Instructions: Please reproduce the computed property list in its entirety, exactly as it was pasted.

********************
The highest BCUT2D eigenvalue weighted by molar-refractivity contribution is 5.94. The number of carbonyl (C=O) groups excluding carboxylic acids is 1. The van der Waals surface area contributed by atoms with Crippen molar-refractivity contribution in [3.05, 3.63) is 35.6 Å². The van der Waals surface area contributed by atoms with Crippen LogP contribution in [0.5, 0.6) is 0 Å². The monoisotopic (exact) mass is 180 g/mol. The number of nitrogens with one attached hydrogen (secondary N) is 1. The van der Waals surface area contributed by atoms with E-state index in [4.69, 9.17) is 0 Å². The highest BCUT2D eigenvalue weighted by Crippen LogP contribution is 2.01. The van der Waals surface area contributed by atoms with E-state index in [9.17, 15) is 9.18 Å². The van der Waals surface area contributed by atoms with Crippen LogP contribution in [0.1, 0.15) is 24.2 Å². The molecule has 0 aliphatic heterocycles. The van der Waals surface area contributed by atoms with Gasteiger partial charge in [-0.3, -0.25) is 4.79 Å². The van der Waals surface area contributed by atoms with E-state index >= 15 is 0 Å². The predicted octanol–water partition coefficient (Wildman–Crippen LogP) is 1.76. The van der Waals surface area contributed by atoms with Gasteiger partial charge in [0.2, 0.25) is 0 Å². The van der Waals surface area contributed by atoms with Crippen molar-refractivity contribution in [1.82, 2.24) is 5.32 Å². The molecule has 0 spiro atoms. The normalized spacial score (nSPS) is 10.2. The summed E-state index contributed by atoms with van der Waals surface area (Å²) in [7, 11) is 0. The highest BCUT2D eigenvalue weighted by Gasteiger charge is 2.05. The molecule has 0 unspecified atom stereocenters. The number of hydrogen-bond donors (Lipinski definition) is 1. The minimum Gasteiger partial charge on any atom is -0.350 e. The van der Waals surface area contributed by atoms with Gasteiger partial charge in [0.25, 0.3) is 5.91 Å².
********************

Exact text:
The highest BCUT2D eigenvalue weighted by molar-refractivity contribution is 5.94. The number of carbonyl (C=O) groups excluding carboxylic acids is 1. The van der Waals surface area contributed by atoms with Crippen molar-refractivity contribution in [3.05, 3.63) is 35.6 Å². The van der Waals surface area contributed by atoms with Crippen LogP contribution in [0.5, 0.6) is 0 Å². The monoisotopic (exact) mass is 180 g/mol. The number of nitrogens with one attached hydrogen (secondary N) is 1. The van der Waals surface area contributed by atoms with E-state index in [4.69, 9.17) is 0 Å². The highest BCUT2D eigenvalue weighted by Crippen LogP contribution is 2.01. The van der Waals surface area contributed by atoms with E-state index in [9.17, 15) is 9.18 Å². The van der Waals surface area contributed by atoms with Crippen LogP contribution in [0.1, 0.15) is 24.2 Å². The molecule has 0 aliphatic heterocycles. The van der Waals surface area contributed by atoms with Gasteiger partial charge in [-0.3, -0.25) is 4.79 Å². The van der Waals surface area contributed by atoms with E-state index >= 15 is 0 Å². The predicted octanol–water partition coefficient (Wildman–Crippen LogP) is 1.76. The van der Waals surface area contributed by atoms with Gasteiger partial charge in [0.2, 0.25) is 0 Å². The van der Waals surface area contributed by atoms with Crippen molar-refractivity contribution in [1.82, 2.24) is 5.32 Å². The molecule has 0 spiro atoms. The normalized spacial score (nSPS) is 10.2. The summed E-state index contributed by atoms with van der Waals surface area (Å²) in [7, 11) is 0. The highest BCUT2D eigenvalue weighted by Gasteiger charge is 2.05. The molecule has 0 unspecified atom stereocenters. The number of hydrogen-bond donors (Lipinski definition) is 1. The minimum Gasteiger partial charge on any atom is -0.350 e. The van der Waals surface area contributed by atoms with Gasteiger partial charge in [0.25, 0.3) is 5.91 Å².